Chicken Noodle SoupiStock/subjug
Eating a bowl of steaming chicken noodle soup provides more than just comfort when you have a terrible cold. In 2000, University of Nebraska researcher Dr. Stephen Rennard published findings in Chest, the journal of the American College of Chest Physicians, showing chicken soup contains anti-inflammatory agents that can ease a cold's symptoms. Dr. Mehmet Oz agrees. "Start with a bowl of Mom’s chicken soup," he has said. "Research has yet to show how it works (and how the heck Ma knew), but we do know that a nutrient-rich diet builds your immune system and fights inflammation."
Milk and Other Vitamin D-Rich FoodsiStock/imagestock
Vitamin D-rich foods like milk or fortified cereal might help combat a cold. A 2009 study by Massachusetts General Hospital found that people with low levels of vitamin D reported more colds than those who weren't vitamin D deficient. As an added bonus, these foods may help boost your mood during cold weather months, according to researchers at Loyola University.
Carrots and Other Vitamin A-Rich FoodsiStock/kgfoto
All vitamins are essential to a healthy body, but Harvard Medical School says vitamin A is a key player in maintaining a strong immune system. When you have a cold, try eating sweet potatoes, carrots, squash, spinach, or collard greens.
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Cold Green TeaiStock/koosen
Green tea is full of antioxidants, which will boost your immune system even when you're already sick. Green tea can also help ease symptoms that often come with a cold, like a sore throat. Instead of sipping a hot mugful, Dr. Michael Greger suggests brewing it cold: antioxidant levels are higher that way compared to when it's made with boiling water.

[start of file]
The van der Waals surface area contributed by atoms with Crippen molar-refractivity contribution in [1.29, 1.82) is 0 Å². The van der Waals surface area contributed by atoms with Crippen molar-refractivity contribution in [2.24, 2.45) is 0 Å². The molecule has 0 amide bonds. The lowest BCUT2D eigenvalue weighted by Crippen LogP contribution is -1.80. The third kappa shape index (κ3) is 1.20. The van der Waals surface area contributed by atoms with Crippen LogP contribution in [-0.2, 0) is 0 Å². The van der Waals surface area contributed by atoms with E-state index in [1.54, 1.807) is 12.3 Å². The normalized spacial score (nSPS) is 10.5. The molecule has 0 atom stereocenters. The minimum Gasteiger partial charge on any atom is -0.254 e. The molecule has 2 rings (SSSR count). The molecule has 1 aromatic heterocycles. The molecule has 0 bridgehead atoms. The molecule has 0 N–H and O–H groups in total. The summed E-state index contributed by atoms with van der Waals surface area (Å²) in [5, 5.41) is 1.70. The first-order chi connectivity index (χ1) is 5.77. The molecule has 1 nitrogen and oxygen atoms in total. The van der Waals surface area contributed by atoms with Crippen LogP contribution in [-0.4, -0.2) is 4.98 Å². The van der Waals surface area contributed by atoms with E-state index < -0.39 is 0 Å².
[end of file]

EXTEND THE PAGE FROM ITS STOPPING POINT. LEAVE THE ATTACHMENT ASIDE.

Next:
Garlic has been found to help prevent colds when consumed regularly, owing to its immune-boosting compound allicin, says Donna Cardillo, RN. Eat more garlic when you have a cold, or try it raw with an orange-juice chaser.
Researchers from Cornell University found that blueberries contained the most antioxidants than any other fresh fruit tested, which should help beat your sniffles. Eat them alone when you have a cold, or sprinkle on a bowl of cereal or yogurt to add some vitamin D.
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Tea is soothing when you're congested, especially a brew with natural expectorants like anise seeds. Health.com recommends the American Pharmaceutical Association's recipe: one cup of crushed anise seeds to one cup of hot water, flavored with sugar, garlic, cinnamon, or honey. Sip tea up to three times a day. If you don't like licorice flavor, try peppermint. University of Maryland Medical Center reported that peppermint tea acts as an expectorant, loosening mucus and breaking up coughs.
Health.com suggests eating oily fish, like salmon and tuna, when you have a cold, to take advantage of their omega-3 fatty acids. These compounds help reduce inflammation in the body, which can prevent your immune system from working properly.